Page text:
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Main points of todays lecture: Analogies between rotational and translational motion Solutions involving: Rolling motion: ω ω α τ I L I KE I I rot = = = 2 2 1 2 2 2 1 2 1 ω I Mv KE total + = Physics 231 Lecture 20

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### Transcript of Physics 231 Lecture 20 - Michigan State Universitylynch/PHY231/post_files/...10.0-hp motor, find the... •  Main points of today’s lecture: •  Analogies between rotational and

translational motion •  Solutions involving:

•  Rolling motion:

ω

ω

ατ

IL

IKE

II

rot

=

=

=

2

21

22

21

21 ωIMvKEtotal +=

Physics 231 Lecture 20 Example •  A uniform steel beam of length 5.00 m has a weight of 4.5x103 N. One end of the beam is

bolted to a vertical wall. The beam is held in a horizontal position by a cable attached between the other end of the beam and a point on the wall. The cable makes an angle of 25o above the horizontal. A load whose weight is 12.0x103 N is hung from the beam at a point that is 3.5 m from the wall. Find (a) the magnitude of the tension in the supporting cable and (b) the magnitude of the force exerted on the end of the beam by the bolt that attaches to the wall.

25o

Choose pivot to be at hinge: (cancels out hinge force)

τ i = 0 = T(5m)sin 25o( )i∑ − Wload 3.5m( )− Wbeam 2.5m( )

T!

R!

beamW!

( )( )

3.5m 2.5mT W W

(5m)sin 25 (5m)sin 25= ⋅ + ⋅

4T 2.54x10 N⇒ =

Hinge forces:

!Fi = 0; x-comp: Rx -Tcos 25o( ) = 0

i∑

x comp: R x = Tcos 25o( ) = 2.29x104 N

oy load beam y-comp: R W W Tsin(25 ) 0− − + =

o 3 3 3y load beamR W W Tsin(25 ) 12.0x10 N 4.5x10 N 10.7x10 N= + − = + −

3 2 2 3y x y R 5.8x10 N R R R 23.6x10 N= ⇒ = + =

τ = Frsin θ( ); counterclockwise is positive, clockwise negative quiz

•  A 1-kg rock is suspended by a massless string from one end of a 1-m measuring stick.What is the mass of the measuring stick if it is balanced by placing the fulcrum at the 0.25-m mark? –  a) 0.25 kg –  b) 0.5 kg –  c) 1 kg –  d) 2 kg –  e) none of the above

Calculate the torques choosing the pivot to be at the fulcrum:i stick

i0 0.25m 1kg g 0.25m M g 0τ = = ⋅ ⋅ − ⋅ ⋅ =∑

stickM 1kg=

!

WW=mg Quiz

•  A uniform beam of length 5 m and mass 100kg is supported at the middle by a pivot and is clamped at the right end as shown below. A 80 kg man stands on the beam 0.5 m from the left end. What is the force exerted by the clamp on the beam? –  a) 1760 N up –  b) 627 N down –  c) 1411 N up –  d) 830 N down

clamp 0.5 m

Put axis at center to remove torque from pivot

clampF must be down to counteract torque from man

( )i man clampi

0 W (2.5m 0.5m) F 2.5mτ = = ⋅ − −∑

( ) ( )2clamp man

(2.0m)F W 80kg 9.8m / s (.8) 627N down2.5m

⇒ = ⋅ = = Conceptual example

•  A box, with its center-of-mass off-center as indicated by the dot, is placed on an inclined plane. In which of the four orientations shown, if any, does the box tip over?

If the box is about to tip over, it’s weight will be resting mainly on its leftmost corner. Assume that is the starting point. Make that the pivot, then the only torque comes from gravity on the box. In cases A,B and D, the gravitation torque makes it rotate clockwise, which increases its stability. In the case of C the torque is counter clockwise, which makes it tip over. Conceptual question

•  The center of gravity of an object must be physically located somewhere within the material that makes up the object. –  a) true –  b) false Moment of inertia for collections of masses •  Let’s consider the tangential acceleration of a

single mass m1 on attached to a massless rod of length r1 and fixed to rotate about axis O: m1

r1

Fig 8.14, p.229

Slide 25

F1t

m1 r1 r2

m2

m3 ( ) αατα 121111111111 IrmrFrmamF ttt ===⇒==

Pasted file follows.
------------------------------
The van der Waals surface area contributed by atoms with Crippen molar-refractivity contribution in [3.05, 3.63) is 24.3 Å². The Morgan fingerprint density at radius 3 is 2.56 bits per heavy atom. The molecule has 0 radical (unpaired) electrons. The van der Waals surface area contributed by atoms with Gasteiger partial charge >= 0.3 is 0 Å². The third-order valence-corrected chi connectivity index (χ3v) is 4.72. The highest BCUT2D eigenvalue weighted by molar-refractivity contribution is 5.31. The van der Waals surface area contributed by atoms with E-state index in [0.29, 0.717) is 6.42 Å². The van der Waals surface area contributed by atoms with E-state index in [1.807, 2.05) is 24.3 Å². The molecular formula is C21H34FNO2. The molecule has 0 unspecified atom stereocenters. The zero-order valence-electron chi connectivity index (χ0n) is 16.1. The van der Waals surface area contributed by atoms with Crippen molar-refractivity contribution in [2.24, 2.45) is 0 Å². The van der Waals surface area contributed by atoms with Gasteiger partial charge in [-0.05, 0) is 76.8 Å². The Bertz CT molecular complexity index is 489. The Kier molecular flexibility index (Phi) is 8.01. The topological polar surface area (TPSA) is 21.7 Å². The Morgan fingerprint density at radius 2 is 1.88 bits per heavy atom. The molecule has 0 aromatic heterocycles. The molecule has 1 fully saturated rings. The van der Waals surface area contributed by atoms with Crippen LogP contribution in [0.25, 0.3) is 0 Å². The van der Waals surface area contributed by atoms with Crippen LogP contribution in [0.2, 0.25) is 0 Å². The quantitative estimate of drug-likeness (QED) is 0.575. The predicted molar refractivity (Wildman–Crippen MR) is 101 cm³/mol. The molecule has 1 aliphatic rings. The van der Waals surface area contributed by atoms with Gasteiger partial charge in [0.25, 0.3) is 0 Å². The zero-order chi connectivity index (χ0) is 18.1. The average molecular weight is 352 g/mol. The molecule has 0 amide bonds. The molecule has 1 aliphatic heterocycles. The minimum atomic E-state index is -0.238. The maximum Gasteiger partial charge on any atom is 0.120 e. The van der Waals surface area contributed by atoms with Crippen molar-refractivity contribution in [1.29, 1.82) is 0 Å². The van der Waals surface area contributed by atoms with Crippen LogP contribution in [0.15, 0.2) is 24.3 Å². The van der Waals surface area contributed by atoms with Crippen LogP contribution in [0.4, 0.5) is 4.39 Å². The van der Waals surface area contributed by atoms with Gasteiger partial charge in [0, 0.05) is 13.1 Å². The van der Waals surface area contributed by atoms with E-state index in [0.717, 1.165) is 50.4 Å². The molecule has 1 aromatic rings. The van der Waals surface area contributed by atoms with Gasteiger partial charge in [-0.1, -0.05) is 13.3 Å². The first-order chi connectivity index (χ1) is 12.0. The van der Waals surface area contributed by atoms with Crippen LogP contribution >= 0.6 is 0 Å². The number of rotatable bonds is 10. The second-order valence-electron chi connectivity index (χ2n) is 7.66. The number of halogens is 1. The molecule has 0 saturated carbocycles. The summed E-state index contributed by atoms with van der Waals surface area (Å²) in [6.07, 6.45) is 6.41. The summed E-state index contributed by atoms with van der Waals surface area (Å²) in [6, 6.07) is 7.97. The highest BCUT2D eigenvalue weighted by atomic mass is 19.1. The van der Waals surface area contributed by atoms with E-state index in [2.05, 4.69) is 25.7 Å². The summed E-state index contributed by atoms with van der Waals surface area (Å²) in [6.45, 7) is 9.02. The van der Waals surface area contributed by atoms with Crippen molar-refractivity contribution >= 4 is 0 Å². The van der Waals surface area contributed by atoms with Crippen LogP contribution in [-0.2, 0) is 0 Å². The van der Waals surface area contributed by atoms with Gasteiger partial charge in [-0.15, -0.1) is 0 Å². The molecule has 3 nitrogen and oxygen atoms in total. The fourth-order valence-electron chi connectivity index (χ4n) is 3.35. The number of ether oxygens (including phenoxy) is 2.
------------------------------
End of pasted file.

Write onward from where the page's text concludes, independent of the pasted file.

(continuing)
•  If we attach a second mass m2 on attached to a massless rod of length r2 which is rigidly attached to the pivot so its angular acceleration is the same:

( )( ) αααατττ

αταIrmrmrmrm

rmrFrmamF

net

ttt

=+=+=+=

==⇒==222

211

222

21121

22222222222

•  Similarly for three particles:

( ) ααττττ Irmrmrmnet =++=++= 233

222

211321

•  In general:

∑≡++++=i

iirmrmrmrmrmI 2244

233

222

211 .... Moments of inertia of extended objects

•  To get the moments of inertia, one calculates I=Σmiri

2 as well. Some values are given in the table to the right.

•  Last row is an illustration of the “parallel axis theorem”:

2CMCM MRII +=

•  Here ICM is the moment of inertial about an axis going through the center of mass. I is the moment of inertia about another axis which is parellel to and displaced a distance RCM from the center of mass.

What is the moment of inertia of a cylinder with M=2 kg and and R=0.5 m?

a) 0.25 kg�m2

b) 0.5 kg�m2

c) 1.0 kg�m2 d) 0.125 kg�m2

I = 12

MR2

= 12⋅2kg ⋅ 0.5m( )2

= 0.25kg ⋅m2 Analogies between straight line and rotational motion •  We already introduced the following analogous equations and quantities:

•  New analogies:

( )

( )

θαωω

αωθ

ωωθ

ωωω

αωωωθ

Δ+=

+=Δ

+=Δ

+=

+==Δ

2

21

21

21

20

2

20

0

0

0

tt

t

tt

( )

( )

xavv

attvx

tvvx

vvv

atvvtvx

o

o

Δ=−

+=Δ

+=Δ

+=

+==Δ

221

2121

20

2

20

0

mvp

mvKE

maFm

trans

=

=

=

2

21

ω

ω

ατ

IL

IKE

II

rot

=

=

=

2

21

rotational kinetic energy

angular momentum Example

•  A turntable platter has a radius of 0.150 m and is rotating at 3.49 rad/s. When the power is shut off, the platter slows down and comes to rest in 15.0 s, due to a net retarding torque of 6.2x10-3 N�m. Assume the platter to be a uniform solid disk. Determine the mass of the platter. (Hint: calculate α from the change in ω, plug into Newton’s second law to find M.) –  a) 1.37 kg –  b) 2.37 kg –  c) 3.37 kg –  d) 4.37 kg

21I MR2

=

200

ω ωω ω α α − −= + ⇒ = = = −

21I MR2

τ α α= =

( ) ( )3

22 2

6.2x10 NmM 2.37kg1 1R 0.15m 0.233rad / s2 2

τ

α

−−⇒ = = =−

R 0.15m

ω 0

t 15 s

τ -6.2x10-3Nm

M ? Reading Quiz 2.  An object will be stable if

A.  its center of gravity is below its highest point. B.  its center of gravity lies over its base of support. C.  its center of gravity lies outside its base of support. D.  the height of its center of gravity is less than 1/2 its total

height.

Slide 8-7 Reading Quiz 4.  A net torque applied to an object causes

A.  a linear acceleration of the object. B.  the object to rotate at a constant rate. C.  the angular velocity of the object to change. D.  the moment of inertia of the object to change.

Slide 7-11 Reading Quiz 3.  Which statement about an object’s center of gravity is not true

A.  If an object is free to rotate about a pivot, the center of gravity will come to rest below the pivot.

B.  The center of gravity coincides with the geometric center of the object.

C.  The torque due to gravity can be calculated by considering the object’s weight as acting at the center of gravity.

D.  For objects small compared to the earth, the center of gravity and the center of mass are essentially the same.

Slide 7-9 Example •  A cylindrical 5.00-kg reel with a radius of 0.600 m